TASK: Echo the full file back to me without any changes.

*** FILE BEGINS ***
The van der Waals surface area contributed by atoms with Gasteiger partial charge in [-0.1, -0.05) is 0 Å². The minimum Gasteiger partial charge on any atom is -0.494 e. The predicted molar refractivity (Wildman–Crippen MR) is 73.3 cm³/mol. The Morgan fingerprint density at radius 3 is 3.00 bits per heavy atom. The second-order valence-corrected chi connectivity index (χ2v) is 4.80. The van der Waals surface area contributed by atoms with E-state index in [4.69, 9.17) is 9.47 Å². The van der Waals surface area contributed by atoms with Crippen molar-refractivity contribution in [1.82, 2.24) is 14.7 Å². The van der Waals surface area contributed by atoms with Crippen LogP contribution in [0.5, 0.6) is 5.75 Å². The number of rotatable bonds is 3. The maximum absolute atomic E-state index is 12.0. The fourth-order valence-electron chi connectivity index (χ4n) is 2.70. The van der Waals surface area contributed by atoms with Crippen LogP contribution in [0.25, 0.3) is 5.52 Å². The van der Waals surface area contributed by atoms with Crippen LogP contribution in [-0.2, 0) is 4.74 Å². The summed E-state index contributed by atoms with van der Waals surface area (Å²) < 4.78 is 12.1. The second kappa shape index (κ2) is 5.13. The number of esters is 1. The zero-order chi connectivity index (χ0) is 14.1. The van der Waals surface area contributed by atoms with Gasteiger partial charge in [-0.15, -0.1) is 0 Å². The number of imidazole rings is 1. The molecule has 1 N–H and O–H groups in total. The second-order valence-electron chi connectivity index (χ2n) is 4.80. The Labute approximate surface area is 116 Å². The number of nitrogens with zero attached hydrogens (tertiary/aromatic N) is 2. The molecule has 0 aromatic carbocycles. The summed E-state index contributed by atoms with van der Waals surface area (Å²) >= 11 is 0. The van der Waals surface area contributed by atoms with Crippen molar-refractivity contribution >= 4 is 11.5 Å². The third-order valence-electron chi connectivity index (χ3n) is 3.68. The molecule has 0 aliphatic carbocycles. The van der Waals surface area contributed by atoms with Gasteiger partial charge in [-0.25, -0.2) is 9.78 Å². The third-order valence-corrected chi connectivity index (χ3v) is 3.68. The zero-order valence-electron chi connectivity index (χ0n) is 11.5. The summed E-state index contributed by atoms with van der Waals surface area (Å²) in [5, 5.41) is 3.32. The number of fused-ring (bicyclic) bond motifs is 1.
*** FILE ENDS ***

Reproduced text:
The van der Waals surface area contributed by atoms with Gasteiger partial charge in [-0.1, -0.05) is 0 Å². The minimum Gasteiger partial charge on any atom is -0.494 e. The predicted molar refractivity (Wildman–Crippen MR) is 73.3 cm³/mol. The Morgan fingerprint density at radius 3 is 3.00 bits per heavy atom. The second-order valence-corrected chi connectivity index (χ2v) is 4.80. The van der Waals surface area contributed by atoms with E-state index in [4.69, 9.17) is 9.47 Å². The van der Waals surface area contributed by atoms with Crippen molar-refractivity contribution in [1.82, 2.24) is 14.7 Å². The van der Waals surface area contributed by atoms with Crippen LogP contribution in [0.5, 0.6) is 5.75 Å². The number of rotatable bonds is 3. The maximum absolute atomic E-state index is 12.0. The fourth-order valence-electron chi connectivity index (χ4n) is 2.70. The van der Waals surface area contributed by atoms with Crippen LogP contribution in [0.25, 0.3) is 5.52 Å². The van der Waals surface area contributed by atoms with Crippen LogP contribution in [-0.2, 0) is 4.74 Å². The summed E-state index contributed by atoms with van der Waals surface area (Å²) < 4.78 is 12.1. The second kappa shape index (κ2) is 5.13. The number of esters is 1. The zero-order chi connectivity index (χ0) is 14.1. The van der Waals surface area contributed by atoms with Gasteiger partial charge in [-0.15, -0.1) is 0 Å². The number of imidazole rings is 1. The molecule has 1 N–H and O–H groups in total. The second-order valence-electron chi connectivity index (χ2n) is 4.80. The Labute approximate surface area is 116 Å². The number of nitrogens with zero attached hydrogens (tertiary/aromatic N) is 2. The molecule has 0 aromatic carbocycles. The summed E-state index contributed by atoms with van der Waals surface area (Å²) >= 11 is 0. The van der Waals surface area contributed by atoms with Crippen molar-refractivity contribution >= 4 is 11.5 Å². The third-order valence-electron chi connectivity index (χ3n) is 3.68. The molecule has 0 aliphatic carbocycles. The van der Waals surface area contributed by atoms with Gasteiger partial charge in [-0.25, -0.2) is 9.78 Å². The third-order valence-corrected chi connectivity index (χ3v) is 3.68. The zero-order valence-electron chi connectivity index (χ0n) is 11.5. The summed E-state index contributed by atoms with van der Waals surface area (Å²) in [5, 5.41) is 3.32. The number of fused-ring (bicyclic) bond motifs is 1.